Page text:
This study examines the content and context of production of Rembrandt's etching Christ Preaching. After an exposition of the etching's key features, consideration is given to the place of the etching in Rembrandt's life and work. Particular attention is paid to Rembrandt's own religious outlook, to the level of his awareness as to the artistic and theological traditions within which he stood, and to the impact upon his work of the dynamics of commissioning and selling the results of his efforts. The study suggests a possible religious dimension to his choice of an etching for this particular image. The significance of the exploration of this "biblical" etching by Rembrandt for the contemporary task of the interpretation of the Gospels is then drawn out in a series of nine points: the relationship between single texts and the "big picture" of Jesus which an interpreter carries; the impact of a variety of interpretative frameworks within which interpreters work; acknowledgement of the inevitability of working with a "canon within the canon"; attention to the specific communities within which one interprets; recognition of a present interest at work; respect for the rhetorical strategies which are operative in the interpretation (as well as the text being interpreted); the need to examine the reasons for the choice of medium through which an interpretation of a text is conveyed; acknowledgement that interpretations are sometimes affected by factors beyond the control of those who fashion them; and consideration of the place of fiction in biblical interpretation.
This article looks at the way that the so-called Third Quest relates to past versions of the Quest of the Historical Jesus. Nine different forms of the Quest are uncovered. The history of the Quest is then re-examined in the light of this mapping exercise, drawing on New Historicist insights. Five themes are taken up: the dominance of white, male European/North American contributors to the Quest; its close alliance with Western bourgeous capitalism and individualism; issues surroundings the Quest's marketability and popularity; the consequences of reading the Quest less as a single narrative than as a collection of local ideological explorations; the necessity and dangers of re-writing the Quest's own history. In conclusion, it is suggested that the future of the Quest lies with greater attention to ideology, not less. This in turn invites a reconsideration of the christological framework within which Jesus Research must inevitably be placed.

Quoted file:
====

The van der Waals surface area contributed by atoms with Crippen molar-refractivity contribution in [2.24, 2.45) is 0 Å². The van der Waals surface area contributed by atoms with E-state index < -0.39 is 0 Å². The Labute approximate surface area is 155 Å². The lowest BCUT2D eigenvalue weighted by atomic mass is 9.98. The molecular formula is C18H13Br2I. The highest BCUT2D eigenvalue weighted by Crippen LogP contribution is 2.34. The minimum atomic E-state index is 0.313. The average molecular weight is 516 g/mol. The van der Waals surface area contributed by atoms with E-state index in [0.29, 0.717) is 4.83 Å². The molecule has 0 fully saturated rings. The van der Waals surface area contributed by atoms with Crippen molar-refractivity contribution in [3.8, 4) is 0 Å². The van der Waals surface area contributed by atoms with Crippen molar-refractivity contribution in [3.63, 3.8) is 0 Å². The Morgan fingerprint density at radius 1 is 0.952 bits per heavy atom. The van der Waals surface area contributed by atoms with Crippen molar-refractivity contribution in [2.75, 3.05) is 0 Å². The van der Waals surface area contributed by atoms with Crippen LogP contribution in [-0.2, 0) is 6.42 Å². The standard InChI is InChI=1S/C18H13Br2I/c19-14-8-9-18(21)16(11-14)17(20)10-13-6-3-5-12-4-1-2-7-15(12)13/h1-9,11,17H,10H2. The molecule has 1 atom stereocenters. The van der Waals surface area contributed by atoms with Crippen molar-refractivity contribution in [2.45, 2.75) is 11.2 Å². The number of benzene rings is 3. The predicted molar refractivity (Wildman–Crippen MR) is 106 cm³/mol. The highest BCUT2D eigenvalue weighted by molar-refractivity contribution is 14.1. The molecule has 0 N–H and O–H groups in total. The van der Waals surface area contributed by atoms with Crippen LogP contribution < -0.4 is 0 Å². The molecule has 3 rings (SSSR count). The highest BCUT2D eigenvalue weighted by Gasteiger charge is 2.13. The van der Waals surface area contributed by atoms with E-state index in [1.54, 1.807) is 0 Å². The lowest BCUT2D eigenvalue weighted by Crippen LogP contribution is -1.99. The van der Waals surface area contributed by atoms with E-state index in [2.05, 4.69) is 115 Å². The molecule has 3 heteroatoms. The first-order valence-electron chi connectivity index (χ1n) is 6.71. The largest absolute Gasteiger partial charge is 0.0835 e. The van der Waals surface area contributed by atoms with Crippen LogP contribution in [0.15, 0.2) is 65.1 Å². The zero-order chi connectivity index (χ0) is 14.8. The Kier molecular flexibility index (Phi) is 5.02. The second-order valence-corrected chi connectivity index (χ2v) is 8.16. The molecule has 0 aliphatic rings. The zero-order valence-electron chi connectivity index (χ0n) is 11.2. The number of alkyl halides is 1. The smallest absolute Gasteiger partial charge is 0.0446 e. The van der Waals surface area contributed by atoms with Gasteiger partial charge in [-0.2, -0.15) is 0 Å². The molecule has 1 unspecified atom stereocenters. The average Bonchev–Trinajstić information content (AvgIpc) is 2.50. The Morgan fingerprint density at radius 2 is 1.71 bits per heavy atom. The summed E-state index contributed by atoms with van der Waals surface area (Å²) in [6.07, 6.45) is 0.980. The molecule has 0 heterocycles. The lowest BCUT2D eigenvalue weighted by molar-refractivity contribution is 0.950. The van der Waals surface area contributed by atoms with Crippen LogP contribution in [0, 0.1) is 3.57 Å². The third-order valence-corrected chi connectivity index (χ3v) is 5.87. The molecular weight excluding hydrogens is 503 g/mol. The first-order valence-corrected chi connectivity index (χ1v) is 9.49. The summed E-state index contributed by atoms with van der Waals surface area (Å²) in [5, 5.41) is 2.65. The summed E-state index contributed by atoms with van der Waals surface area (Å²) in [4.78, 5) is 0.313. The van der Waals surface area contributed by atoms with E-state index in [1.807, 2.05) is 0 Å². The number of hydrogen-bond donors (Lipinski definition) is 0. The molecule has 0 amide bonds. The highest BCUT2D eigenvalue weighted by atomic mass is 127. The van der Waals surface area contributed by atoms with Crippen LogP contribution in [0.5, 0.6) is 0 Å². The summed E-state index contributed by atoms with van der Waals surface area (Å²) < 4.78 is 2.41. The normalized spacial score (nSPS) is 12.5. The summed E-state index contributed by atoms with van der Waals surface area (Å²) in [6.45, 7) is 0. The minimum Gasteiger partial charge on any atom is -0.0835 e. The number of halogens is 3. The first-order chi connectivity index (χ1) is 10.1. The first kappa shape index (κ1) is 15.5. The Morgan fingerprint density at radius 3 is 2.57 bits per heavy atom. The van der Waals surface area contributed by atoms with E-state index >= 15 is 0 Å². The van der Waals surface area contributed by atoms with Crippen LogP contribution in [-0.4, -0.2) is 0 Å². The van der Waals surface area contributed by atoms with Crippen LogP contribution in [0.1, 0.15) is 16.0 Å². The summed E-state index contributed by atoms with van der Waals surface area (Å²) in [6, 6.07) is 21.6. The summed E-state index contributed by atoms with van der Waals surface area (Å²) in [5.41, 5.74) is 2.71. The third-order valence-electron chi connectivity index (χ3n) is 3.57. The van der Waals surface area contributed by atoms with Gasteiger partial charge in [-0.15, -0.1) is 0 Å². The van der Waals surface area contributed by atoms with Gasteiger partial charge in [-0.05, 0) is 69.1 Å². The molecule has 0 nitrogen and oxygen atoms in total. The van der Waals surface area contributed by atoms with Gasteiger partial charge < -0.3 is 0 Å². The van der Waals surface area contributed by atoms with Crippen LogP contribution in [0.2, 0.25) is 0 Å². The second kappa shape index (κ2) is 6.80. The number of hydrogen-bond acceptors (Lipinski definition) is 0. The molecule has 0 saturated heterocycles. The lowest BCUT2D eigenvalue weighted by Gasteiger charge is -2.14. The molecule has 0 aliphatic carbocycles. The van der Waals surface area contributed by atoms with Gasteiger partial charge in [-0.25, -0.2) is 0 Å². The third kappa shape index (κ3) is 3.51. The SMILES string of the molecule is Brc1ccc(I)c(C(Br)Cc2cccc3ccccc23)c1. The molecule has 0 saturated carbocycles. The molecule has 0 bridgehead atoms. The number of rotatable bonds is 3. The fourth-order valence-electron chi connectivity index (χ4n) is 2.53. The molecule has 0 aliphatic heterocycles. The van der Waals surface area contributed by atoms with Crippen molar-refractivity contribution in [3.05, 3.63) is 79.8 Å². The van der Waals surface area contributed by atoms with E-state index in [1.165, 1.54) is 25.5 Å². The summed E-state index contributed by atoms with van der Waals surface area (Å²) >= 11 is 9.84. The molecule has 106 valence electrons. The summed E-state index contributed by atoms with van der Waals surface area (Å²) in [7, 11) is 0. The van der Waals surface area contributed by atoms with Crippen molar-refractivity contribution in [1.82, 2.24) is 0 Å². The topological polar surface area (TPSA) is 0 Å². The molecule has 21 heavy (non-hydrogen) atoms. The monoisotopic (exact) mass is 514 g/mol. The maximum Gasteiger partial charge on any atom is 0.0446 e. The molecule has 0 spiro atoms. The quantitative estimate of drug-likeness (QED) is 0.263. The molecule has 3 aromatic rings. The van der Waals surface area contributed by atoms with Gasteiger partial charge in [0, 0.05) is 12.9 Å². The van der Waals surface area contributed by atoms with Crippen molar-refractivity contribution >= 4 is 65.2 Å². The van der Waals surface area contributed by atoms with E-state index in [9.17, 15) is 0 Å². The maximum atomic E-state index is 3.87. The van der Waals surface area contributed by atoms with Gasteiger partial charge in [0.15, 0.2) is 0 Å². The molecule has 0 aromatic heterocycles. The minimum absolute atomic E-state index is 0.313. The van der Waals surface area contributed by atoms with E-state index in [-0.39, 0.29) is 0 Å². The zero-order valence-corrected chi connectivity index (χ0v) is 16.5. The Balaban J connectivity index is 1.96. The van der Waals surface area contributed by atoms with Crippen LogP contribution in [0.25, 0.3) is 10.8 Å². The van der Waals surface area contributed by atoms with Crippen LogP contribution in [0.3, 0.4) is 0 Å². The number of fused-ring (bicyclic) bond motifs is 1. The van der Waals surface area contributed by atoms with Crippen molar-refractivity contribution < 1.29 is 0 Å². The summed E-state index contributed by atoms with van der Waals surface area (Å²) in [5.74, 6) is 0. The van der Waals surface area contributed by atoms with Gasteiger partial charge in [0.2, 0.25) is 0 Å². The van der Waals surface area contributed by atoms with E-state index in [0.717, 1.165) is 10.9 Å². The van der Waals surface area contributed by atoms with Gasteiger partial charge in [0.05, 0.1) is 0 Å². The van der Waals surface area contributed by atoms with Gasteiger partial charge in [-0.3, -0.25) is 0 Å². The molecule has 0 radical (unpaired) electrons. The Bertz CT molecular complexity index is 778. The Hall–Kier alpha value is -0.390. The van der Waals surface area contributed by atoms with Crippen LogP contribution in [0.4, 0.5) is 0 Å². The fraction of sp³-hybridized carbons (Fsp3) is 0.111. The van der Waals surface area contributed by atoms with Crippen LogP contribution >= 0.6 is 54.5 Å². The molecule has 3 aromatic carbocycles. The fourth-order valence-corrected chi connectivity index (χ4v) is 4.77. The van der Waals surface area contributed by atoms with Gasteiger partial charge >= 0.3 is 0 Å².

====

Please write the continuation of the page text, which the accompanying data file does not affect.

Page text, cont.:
This article uses insights from an empirical study of music-users to explore the assumptions and expectations which everyday music is likely to create within a Western Christian congregation. It identifies the desire to be happy, the search for a safe space, a concern about personal identity and a willingness to use music to acknowledge negative emotions as four key emphases of the practice of contemporary listening. These four emphases are explored in relation to the practice of contemporary worship. It is shown that whilst it could be argued that everyday music dulls the expectations of the non-musical – for the musical may gain much through performance and participation in music-making – it is nevertheless vital that theological attention is paid to what is happening to congregation-members. The potentially salvific work to which music contributes is in need of further exploration and articulation in contemporary theology.